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shall know how I speed; and the conclusion shall be crowned with your enjoying her: Adieu. You shall have her master Brook: master Brook, you shall cuckold Ford.. [Exit.

Ford. Hum! ha! is this a vision? is this a dream? do I sleep? Master Ford, awake; awake, master Ford; there's a hole made in your best coat, master Ford. This 'tis to be married! this 'tis to have linen, and buck-baskets! Well, I will proclaim myself what I am: I will now take the lecher; he is at my house; he cannot 'scape me; 'tis impossible he should; he cannot creep into a half-penny purse, nor into a pepper-box; but, lest the devil that guides him should aid him, I will search impossible places. Though what I am I cannot avoid, yet to be what I would not, shall not make me tame: if I have horns to make one mad, let the proverb go with me, I'll be horn mad,3 [Exit.


The Street.

Enter Mrs. PAGE, Mrs. QUICKLY, and WILLIAM.

Mrs. Page. Is he at master Ford's already, think 'st thou?

"To-morrow for our march we are addrest."

Again, in Macbeth:


"But they did say their prayers, and address'd them
Again to sleep." Steevens.

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I'll be horn mad.] There is no image which our author appears so fond of, as that of cuckold's horns. Scarcely a light character is introduced that does not endeavour to produce merriment by some allusion to horned husbands. As he wrote his plays for the stage rather than the press, he perhaps reviewed them seldom, and did not observe this repetition; or finding the jest, however frequent, still successful, did not think correction necessary. Johnson.

4 This is a very trifling scene, of no use to the plot, and I should think of no great delight to the audience; but Shakspeare best knew what would please. Johnson.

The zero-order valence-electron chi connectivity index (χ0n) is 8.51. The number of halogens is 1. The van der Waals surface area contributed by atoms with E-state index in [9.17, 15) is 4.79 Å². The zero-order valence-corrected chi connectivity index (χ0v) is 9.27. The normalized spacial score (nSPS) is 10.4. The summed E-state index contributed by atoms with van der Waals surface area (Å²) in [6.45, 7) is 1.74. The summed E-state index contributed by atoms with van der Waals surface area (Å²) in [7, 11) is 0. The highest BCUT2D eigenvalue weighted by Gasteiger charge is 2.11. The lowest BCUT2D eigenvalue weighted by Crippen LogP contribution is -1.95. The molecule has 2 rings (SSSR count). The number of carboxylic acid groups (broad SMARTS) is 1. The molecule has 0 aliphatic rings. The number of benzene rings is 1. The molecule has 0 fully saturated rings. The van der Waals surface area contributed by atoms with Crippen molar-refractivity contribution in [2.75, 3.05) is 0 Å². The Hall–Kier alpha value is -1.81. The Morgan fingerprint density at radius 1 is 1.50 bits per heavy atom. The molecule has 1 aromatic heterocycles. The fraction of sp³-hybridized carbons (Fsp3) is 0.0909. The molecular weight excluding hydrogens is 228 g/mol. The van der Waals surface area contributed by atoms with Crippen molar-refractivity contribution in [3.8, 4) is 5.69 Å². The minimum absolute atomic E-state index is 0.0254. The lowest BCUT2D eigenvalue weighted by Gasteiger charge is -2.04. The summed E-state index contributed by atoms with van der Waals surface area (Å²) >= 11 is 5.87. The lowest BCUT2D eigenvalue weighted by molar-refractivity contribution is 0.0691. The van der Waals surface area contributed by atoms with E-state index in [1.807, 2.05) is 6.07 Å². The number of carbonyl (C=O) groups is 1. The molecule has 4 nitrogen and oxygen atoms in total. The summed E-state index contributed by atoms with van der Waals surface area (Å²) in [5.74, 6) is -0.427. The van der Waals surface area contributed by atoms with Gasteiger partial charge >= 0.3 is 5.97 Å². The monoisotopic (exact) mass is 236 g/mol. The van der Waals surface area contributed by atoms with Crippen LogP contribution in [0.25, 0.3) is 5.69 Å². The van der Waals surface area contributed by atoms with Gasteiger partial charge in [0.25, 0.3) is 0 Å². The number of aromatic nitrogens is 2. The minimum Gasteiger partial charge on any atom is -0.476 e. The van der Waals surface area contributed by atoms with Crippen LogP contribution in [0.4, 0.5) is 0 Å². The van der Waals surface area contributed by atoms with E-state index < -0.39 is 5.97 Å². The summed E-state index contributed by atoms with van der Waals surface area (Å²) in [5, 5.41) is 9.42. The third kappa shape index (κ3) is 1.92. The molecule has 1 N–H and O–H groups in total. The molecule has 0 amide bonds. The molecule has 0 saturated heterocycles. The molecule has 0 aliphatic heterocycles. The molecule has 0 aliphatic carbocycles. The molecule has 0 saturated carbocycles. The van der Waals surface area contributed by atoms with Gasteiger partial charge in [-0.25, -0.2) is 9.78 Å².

We may suppose this scene to have been a very entertaining one to the audience for which it was written. Many of the oid plays exhibit pedants instructing their scholars. Marston has a very long one in his What you will, between a schoolmaster,

Quick. Sure, he is by this; or will be presently: but truly, he is very courageous mad, about his throwing into the water. Mistress Ford desires you to come suddenly.

Mrs. Page. I'll be with her by and by; I'll but bring my young man here to school: Look, where his master comes; 'tis a playing-day, I see.


How now, sir Hugh? no school to-day?

Eva. No; master Slender is let the boys leave to play.

Quick. Blessing of his heart!

Mrs. Page. Sir Hugh, my husband says, my son profits nothing in the world at his book; I pray you, ask him some questions in his accidence.

Eva. Come hither, William; hold up your head;


Mrs. Page. Come on, sirrah; hold up your head; answer your master, be not afraid.

Eva. William, how many numbers is in nouns?
Will. Two.

Quick. Truly I thought there had been one number more; because they say od's nouns.

Eva. Peace your tattlings. What is fair, William? Will. Pulcher.

Quick. Poulcats! there are fairer things than poulcats,


Eva. You are a very simplicity 'oman; I pray you, peace. What is lapis, William?

Will. A stone.

Eva. And what is a stone, William.

Will. A pebble.

Eva. No, it is lapis; I pray you remember in your prain.

Will. Lapis.

Eva. That is a good William. What is he, William, that does lend articles?

and Holofernes, Nathaniel, &c. his pupils. The title of this play was perhaps borrowed by Shakspeare, to join to that of Twelfth Night. What you will appeared in 1607. Twelfth Night was first printed in 1623. Steevens.

Will. Articles are borrowed of the pronoun; and be thus declined, Singulariter, nominativo, hic, hæc, hoc.

Eva. Nominativo, hig, hag, hog;-pray you, mark: genitivo, hujus: Well, what is your accusative case? Will. Accusativo, hinc.

Eva. I pray you, have your remembrance, child; Accusativo, hing, hang, hog..

Quick. Hang hog is Latin for bacon, I warrant you. Eva. Leave your prabbles, 'oman. What is the foca

tive case, William?

Will. O-vocativo, O.

Eva. Remember, William; focative is, caret.

Quick. And that's a good root.

Eva. 'Oman, forbear.

Mrs. Page. Peace.

Eva. What is your genitive case plural, William?
Will. Genitive case?

Eva. Ay.

Will. Genitive, horum, harum, horum.3

Quick. 'Vengeance of Jenny's case! fie on her!— never name her, child, if she be a whore.

Evu. For shame, 'oman.